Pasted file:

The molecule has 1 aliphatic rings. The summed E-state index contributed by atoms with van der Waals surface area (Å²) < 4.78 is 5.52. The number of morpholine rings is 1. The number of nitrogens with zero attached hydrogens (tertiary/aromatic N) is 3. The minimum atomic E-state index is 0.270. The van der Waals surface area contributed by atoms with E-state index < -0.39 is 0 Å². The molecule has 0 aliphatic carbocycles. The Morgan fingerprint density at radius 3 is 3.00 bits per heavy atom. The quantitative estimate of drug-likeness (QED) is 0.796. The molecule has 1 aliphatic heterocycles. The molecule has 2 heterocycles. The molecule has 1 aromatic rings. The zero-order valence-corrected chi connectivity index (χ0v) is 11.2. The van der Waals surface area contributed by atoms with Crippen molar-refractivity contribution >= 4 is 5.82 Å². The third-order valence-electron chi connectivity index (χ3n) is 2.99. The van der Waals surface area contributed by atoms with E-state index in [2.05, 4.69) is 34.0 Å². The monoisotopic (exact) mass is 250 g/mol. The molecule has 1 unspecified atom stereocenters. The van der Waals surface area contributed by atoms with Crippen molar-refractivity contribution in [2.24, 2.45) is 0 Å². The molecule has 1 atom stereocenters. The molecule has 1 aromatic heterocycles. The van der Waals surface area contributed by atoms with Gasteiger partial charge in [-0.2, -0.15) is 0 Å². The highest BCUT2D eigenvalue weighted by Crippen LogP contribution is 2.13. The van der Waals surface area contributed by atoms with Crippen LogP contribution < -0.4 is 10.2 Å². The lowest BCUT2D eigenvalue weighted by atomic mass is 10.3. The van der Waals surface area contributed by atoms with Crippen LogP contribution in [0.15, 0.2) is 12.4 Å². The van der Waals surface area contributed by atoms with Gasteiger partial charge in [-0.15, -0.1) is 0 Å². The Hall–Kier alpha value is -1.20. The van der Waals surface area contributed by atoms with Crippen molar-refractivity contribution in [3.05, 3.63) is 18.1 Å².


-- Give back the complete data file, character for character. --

The molecule has 1 aliphatic rings. The summed E-state index contributed by atoms with van der Waals surface area (Å²) < 4.78 is 5.52. The number of morpholine rings is 1. The number of nitrogens with zero attached hydrogens (tertiary/aromatic N) is 3. The minimum atomic E-state index is 0.270. The van der Waals surface area contributed by atoms with E-state index < -0.39 is 0 Å². The molecule has 0 aliphatic carbocycles. The Morgan fingerprint density at radius 3 is 3.00 bits per heavy atom. The quantitative estimate of drug-likeness (QED) is 0.796. The molecule has 1 aliphatic heterocycles. The molecule has 2 heterocycles. The molecule has 1 aromatic rings. The zero-order valence-corrected chi connectivity index (χ0v) is 11.2. The van der Waals surface area contributed by atoms with Crippen molar-refractivity contribution >= 4 is 5.82 Å². The third-order valence-electron chi connectivity index (χ3n) is 2.99. The van der Waals surface area contributed by atoms with E-state index in [2.05, 4.69) is 34.0 Å². The monoisotopic (exact) mass is 250 g/mol. The molecule has 1 unspecified atom stereocenters. The van der Waals surface area contributed by atoms with Crippen molar-refractivity contribution in [2.24, 2.45) is 0 Å². The molecule has 1 atom stereocenters. The molecule has 1 aromatic heterocycles. The van der Waals surface area contributed by atoms with Gasteiger partial charge in [-0.2, -0.15) is 0 Å². The highest BCUT2D eigenvalue weighted by Crippen LogP contribution is 2.13. The van der Waals surface area contributed by atoms with Crippen LogP contribution < -0.4 is 10.2 Å². The lowest BCUT2D eigenvalue weighted by atomic mass is 10.3. The van der Waals surface area contributed by atoms with Crippen LogP contribution in [0.15, 0.2) is 12.4 Å². The van der Waals surface area contributed by atoms with Gasteiger partial charge in [-0.15, -0.1) is 0 Å². The Hall–Kier alpha value is -1.20. The van der Waals surface area contributed by atoms with Crippen molar-refractivity contribution in [3.05, 3.63) is 18.1 Å².